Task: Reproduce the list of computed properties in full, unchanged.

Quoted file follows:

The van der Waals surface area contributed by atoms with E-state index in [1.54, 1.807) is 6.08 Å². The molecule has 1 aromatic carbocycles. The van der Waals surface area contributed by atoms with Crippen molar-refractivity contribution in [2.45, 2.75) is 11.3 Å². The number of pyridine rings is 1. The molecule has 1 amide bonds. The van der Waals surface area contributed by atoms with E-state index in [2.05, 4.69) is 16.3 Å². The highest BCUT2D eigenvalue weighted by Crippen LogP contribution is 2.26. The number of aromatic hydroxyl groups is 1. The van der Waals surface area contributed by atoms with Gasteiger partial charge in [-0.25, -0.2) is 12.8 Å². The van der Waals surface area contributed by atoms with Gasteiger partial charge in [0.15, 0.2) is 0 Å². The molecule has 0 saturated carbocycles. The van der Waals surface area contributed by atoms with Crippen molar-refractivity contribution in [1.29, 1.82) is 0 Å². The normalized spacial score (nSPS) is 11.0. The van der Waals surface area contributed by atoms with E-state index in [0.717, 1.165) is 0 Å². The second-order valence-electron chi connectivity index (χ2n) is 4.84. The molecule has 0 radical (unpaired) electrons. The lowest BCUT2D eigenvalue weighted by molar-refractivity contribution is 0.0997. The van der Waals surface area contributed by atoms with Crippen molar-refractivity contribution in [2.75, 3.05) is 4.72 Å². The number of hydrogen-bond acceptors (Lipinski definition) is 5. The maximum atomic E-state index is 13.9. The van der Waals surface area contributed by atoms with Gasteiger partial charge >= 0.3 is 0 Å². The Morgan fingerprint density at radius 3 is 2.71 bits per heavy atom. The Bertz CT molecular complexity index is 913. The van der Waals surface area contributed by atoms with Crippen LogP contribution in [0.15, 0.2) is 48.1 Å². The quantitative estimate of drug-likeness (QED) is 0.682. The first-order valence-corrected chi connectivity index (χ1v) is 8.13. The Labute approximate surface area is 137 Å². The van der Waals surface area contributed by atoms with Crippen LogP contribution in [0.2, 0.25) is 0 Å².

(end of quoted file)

The van der Waals surface area contributed by atoms with E-state index in [1.54, 1.807) is 6.08 Å². The molecule has 1 aromatic carbocycles. The van der Waals surface area contributed by atoms with Crippen molar-refractivity contribution in [2.45, 2.75) is 11.3 Å². The number of pyridine rings is 1. The molecule has 1 amide bonds. The van der Waals surface area contributed by atoms with E-state index in [2.05, 4.69) is 16.3 Å². The highest BCUT2D eigenvalue weighted by Crippen LogP contribution is 2.26. The number of aromatic hydroxyl groups is 1. The van der Waals surface area contributed by atoms with Gasteiger partial charge in [-0.25, -0.2) is 12.8 Å². The van der Waals surface area contributed by atoms with Gasteiger partial charge in [0.15, 0.2) is 0 Å². The molecule has 0 saturated carbocycles. The van der Waals surface area contributed by atoms with Crippen molar-refractivity contribution in [1.29, 1.82) is 0 Å². The normalized spacial score (nSPS) is 11.0. The van der Waals surface area contributed by atoms with E-state index in [0.717, 1.165) is 0 Å². The second-order valence-electron chi connectivity index (χ2n) is 4.84. The molecule has 0 radical (unpaired) electrons. The lowest BCUT2D eigenvalue weighted by molar-refractivity contribution is 0.0997. The van der Waals surface area contributed by atoms with Crippen molar-refractivity contribution in [2.75, 3.05) is 4.72 Å². The number of hydrogen-bond acceptors (Lipinski definition) is 5. The maximum atomic E-state index is 13.9. The van der Waals surface area contributed by atoms with Gasteiger partial charge >= 0.3 is 0 Å². The Morgan fingerprint density at radius 3 is 2.71 bits per heavy atom. The Bertz CT molecular complexity index is 913. The van der Waals surface area contributed by atoms with Crippen LogP contribution in [0.15, 0.2) is 48.1 Å². The quantitative estimate of drug-likeness (QED) is 0.682. The first-order valence-corrected chi connectivity index (χ1v) is 8.13. The Labute approximate surface area is 137 Å². The van der Waals surface area contributed by atoms with Crippen LogP contribution in [0.2, 0.25) is 0 Å².